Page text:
Prevention and proactively mitigating risk is always better than reactive firefighting. Putting measures in place to minimise the risk of a toxic work culture developing and promoting a positive climate at work for everyone based on personal respect and dignity will help to prevent inappropriate behaviour. Senior leaders should communicate a clear vision of what a climate of dignity and respect looks like and demonstrate strong values supporting the organisation's stance.

Develop a clear reporting and investigation process

To quickly identify and address any occurrences of harassment and discrimination at work, have a clear process for how to report and investigate allegations of misconduct. Employees should know the steps they need to take if they are dealing with harassment or witness a colleague being bullied. Having an open and positive workplace culture that values speaking up will also make employees feel safe and encouraged to come forward, saving you time and legal hassle down the line.

Provide employee guidance and counselling

Any employee who makes a harassment complaint should have access to guidance and counseling, whether it’s from someone inside the organisation trained for this role or from an outsourced service. This allows them to talk in confidence about any inappropriate behaviour they’ve experienced or witnessed so they can discuss options and decide themselves whether to progress a complaint. Guidance and counseling can be offered to people whose behaviour is unacceptable, as well as those affected.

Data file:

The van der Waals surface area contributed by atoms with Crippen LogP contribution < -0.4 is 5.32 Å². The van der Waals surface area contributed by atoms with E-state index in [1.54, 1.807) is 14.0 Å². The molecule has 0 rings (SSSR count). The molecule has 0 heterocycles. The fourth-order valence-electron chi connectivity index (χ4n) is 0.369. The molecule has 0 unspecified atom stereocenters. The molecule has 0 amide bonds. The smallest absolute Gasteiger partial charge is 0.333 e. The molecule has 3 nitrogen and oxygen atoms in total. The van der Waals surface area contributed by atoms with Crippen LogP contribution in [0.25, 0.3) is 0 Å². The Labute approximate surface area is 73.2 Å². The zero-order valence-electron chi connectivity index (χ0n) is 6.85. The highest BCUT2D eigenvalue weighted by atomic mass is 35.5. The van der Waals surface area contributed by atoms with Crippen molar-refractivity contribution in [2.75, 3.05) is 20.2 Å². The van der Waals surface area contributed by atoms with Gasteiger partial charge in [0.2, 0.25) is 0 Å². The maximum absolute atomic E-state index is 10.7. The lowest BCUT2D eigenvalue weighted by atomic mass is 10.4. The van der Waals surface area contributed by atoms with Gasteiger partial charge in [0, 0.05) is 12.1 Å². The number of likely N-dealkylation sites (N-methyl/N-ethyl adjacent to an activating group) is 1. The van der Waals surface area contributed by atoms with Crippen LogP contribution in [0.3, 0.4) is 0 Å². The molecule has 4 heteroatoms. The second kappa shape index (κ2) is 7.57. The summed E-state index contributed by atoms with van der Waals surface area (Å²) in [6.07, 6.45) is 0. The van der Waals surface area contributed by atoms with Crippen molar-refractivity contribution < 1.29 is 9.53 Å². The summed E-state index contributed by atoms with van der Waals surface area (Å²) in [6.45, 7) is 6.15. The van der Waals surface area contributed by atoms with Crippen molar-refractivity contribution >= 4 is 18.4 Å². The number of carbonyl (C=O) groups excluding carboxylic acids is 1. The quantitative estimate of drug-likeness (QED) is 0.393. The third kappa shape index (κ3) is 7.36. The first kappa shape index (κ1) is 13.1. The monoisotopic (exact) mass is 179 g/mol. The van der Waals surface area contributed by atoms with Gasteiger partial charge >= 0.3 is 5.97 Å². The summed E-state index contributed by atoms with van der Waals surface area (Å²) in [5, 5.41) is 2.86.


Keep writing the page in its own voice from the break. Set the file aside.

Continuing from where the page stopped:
Develop anti-harassment and discrimination policies and communications

A well-designed anti-harassment policy and communication plan are both essential to tackle workplace bullying or harassment. They should give examples of what constitutes harassment, bullying, and intimidating behaviour and explain their damaging effects on employees and the business. It's also important to explain why workplace harassment, bullying, and discrimination will not be tolerated and clarify any legal implications and potential personal liability. To ensure effectiveness, regularly monitor and review your policies and any records of complaints—including why and how they occurred, who was involved and where—to ensure resolution and no victimisation.

Build a strong anti-harassment and discrimination training programme

Having effective and engaging anti-harassment and discrimination training is a must for any workplace, whether you’re looking at prevention and risk mitigation or are addressing a recent non-compliance.

Effective training should be relevant to the employee population, interactive, and scenario-based. Training should also provide ample opportunity for learners to prove their knowledge through exercises that reinforce key concepts. Reaching your entire workforce through device agnostic training, online and offline learning options, easy-to-understand language, and easily trackable programme progress data is also key to success.

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How to deal with age discrimination in the workplace

To reduce ageism in the workplace, consider taking some of the following measures: ensure you understand the issue, have a policy in place, get leadership on board, encourage mentoring, review our personal development and promotion processes, provide training. 
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What to do if an employee is sexually harassed

When dealing with sexual harassment complaints you should consider the following: take any complaint of sexual harassment very seriously, think very carefully about the way you handle the complaint, ensure you do it fairly and sensitively and follow the right procedures